The Association is moving forward with its actions on workforce development. We are now launching our Professional Affairs section of the website, developed by our Professional Affairs Secretary Roger Hughes, where we describe key action areas that have at its focus supporting the broad professionalization of public health nutrition as a practice discipline, in order to building nutrition capacity. These are work in progress, with varying degrees of progress to date. Within the limitations of our own current capacity we are enthusiastic to work with partners to take this work forward.
Capacity Building has been a major pre-occupation of the Associations leadership since 2006 when the Association formed after the Barcelona World Public Health Nutrition Congress. A major step forward was taken by the Association when we held a workshop during the second World Public Health Nutrition Congress in Porto in September 2010. The workshop initiated a dialogue amongst a working group that set a plan of action that is still rolling out almost 3 years later. During the World Nutrition Congress in Rio 2012, a follow-up workshop was held, with many of the same participants that attended in Porto attending. More information about the workshops can be found here.
Since Porto the advocacy paper has been discussed and reviewed extensively, and has recently been published in Public Health Nutrition. In this paper, a framework is proposed to help shape the capacity needs assessment, which covers four dimensions of capacity development, namely the system, organization, workforce and community levels.
The lead author, Roger Shrimpton, highlighted that efforts to establish a framework for developing nutrition capacity for LMICs began two decades ago at an IUNS meeting in Manila. The concept of a national training pyramid was agreed in Manila, with three types of functions: policy/decision makers; researchers/planners/trainers; programme implementers. UNSCN created a capacity development group in 2000 with UNU and IUNS as chairs established regional task forces. When this group last met in 2008 it was reported that it was difficult to retain young faculty and that there was a lack of enthusiasm among donor agencies for building capacity. Workforce development, whilst central to nutrition capacity development assessment and strategic planning, is not in itself adequate and a broader more conceptual approach is needed.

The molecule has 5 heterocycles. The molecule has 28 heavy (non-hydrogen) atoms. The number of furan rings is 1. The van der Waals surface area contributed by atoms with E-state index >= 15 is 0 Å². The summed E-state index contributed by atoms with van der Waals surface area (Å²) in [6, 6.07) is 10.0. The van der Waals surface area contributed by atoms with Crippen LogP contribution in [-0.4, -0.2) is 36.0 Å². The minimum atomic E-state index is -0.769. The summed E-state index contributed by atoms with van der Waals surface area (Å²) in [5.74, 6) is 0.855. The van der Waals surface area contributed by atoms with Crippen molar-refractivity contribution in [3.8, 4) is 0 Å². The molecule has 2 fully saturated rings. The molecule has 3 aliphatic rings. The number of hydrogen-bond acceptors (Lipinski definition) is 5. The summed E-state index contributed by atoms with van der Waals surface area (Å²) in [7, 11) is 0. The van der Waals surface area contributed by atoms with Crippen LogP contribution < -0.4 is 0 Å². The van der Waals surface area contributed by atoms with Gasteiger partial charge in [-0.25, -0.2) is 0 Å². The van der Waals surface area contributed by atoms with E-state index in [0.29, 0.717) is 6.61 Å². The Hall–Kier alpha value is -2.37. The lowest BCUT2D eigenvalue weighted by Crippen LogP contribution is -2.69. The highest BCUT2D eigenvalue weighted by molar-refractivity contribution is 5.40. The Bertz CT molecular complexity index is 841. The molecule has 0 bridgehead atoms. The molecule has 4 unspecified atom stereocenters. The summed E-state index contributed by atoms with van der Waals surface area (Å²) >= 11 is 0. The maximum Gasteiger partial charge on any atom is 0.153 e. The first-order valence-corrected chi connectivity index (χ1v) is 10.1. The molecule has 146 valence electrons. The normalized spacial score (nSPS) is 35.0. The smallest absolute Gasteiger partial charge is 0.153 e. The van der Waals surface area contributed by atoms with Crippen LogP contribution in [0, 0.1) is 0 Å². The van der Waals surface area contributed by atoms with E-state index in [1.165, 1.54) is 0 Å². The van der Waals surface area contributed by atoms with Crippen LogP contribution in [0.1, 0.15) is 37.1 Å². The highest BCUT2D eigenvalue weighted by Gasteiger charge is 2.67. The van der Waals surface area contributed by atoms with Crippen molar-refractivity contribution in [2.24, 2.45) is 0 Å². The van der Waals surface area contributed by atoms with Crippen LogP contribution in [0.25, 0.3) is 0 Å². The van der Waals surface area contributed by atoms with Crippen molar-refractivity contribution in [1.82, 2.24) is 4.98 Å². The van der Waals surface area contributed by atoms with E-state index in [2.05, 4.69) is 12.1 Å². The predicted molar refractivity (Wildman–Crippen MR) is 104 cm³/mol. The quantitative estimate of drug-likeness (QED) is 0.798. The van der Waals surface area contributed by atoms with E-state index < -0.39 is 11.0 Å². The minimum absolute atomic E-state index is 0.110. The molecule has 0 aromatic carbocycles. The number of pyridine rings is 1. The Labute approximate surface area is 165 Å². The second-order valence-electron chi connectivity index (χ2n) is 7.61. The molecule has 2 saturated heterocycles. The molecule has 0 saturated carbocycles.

Finally, we will soon be launching our Global Certification System for public health nutritionists as part of our commitment to, and responsibility for, assisting the professionalization of the public health nutrition workforce worldwide. The certification system is planned to go live from July 2013. All instructions, applications templates and other details will be posted at this site in June.
by sending an email to Roger Hughes, WPHNA Secretary for Professional Affairs, at email@example.com